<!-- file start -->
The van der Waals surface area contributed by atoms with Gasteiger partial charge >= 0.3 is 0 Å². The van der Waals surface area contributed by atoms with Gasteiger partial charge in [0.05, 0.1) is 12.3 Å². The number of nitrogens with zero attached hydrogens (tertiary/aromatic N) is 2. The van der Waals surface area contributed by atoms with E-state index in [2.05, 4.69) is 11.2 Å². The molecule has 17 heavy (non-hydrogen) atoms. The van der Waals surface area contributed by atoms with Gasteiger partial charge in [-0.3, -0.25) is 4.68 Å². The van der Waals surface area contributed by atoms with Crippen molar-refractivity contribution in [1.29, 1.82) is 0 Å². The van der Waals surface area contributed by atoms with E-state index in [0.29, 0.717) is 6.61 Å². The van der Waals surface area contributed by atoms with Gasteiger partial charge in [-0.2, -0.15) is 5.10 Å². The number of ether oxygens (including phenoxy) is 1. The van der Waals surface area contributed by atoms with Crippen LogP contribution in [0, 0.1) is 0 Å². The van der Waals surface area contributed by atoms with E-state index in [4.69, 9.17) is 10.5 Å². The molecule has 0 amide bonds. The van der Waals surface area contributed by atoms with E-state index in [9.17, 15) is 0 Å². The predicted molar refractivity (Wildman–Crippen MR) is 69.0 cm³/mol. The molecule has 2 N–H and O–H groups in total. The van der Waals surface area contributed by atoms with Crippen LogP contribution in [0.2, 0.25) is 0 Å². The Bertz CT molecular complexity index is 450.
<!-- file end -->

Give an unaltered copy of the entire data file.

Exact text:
The van der Waals surface area contributed by atoms with Gasteiger partial charge >= 0.3 is 0 Å². The van der Waals surface area contributed by atoms with Gasteiger partial charge in [0.05, 0.1) is 12.3 Å². The number of nitrogens with zero attached hydrogens (tertiary/aromatic N) is 2. The van der Waals surface area contributed by atoms with E-state index in [2.05, 4.69) is 11.2 Å². The molecule has 17 heavy (non-hydrogen) atoms. The van der Waals surface area contributed by atoms with Gasteiger partial charge in [-0.3, -0.25) is 4.68 Å². The van der Waals surface area contributed by atoms with Crippen molar-refractivity contribution in [1.29, 1.82) is 0 Å². The van der Waals surface area contributed by atoms with E-state index in [0.29, 0.717) is 6.61 Å². The van der Waals surface area contributed by atoms with Gasteiger partial charge in [-0.2, -0.15) is 5.10 Å². The number of ether oxygens (including phenoxy) is 1. The van der Waals surface area contributed by atoms with Crippen LogP contribution in [0, 0.1) is 0 Å². The van der Waals surface area contributed by atoms with E-state index in [4.69, 9.17) is 10.5 Å². The molecule has 0 amide bonds. The van der Waals surface area contributed by atoms with E-state index in [9.17, 15) is 0 Å². The predicted molar refractivity (Wildman–Crippen MR) is 69.0 cm³/mol. The molecule has 2 N–H and O–H groups in total. The van der Waals surface area contributed by atoms with Crippen LogP contribution in [0.2, 0.25) is 0 Å². The Bertz CT molecular complexity index is 450.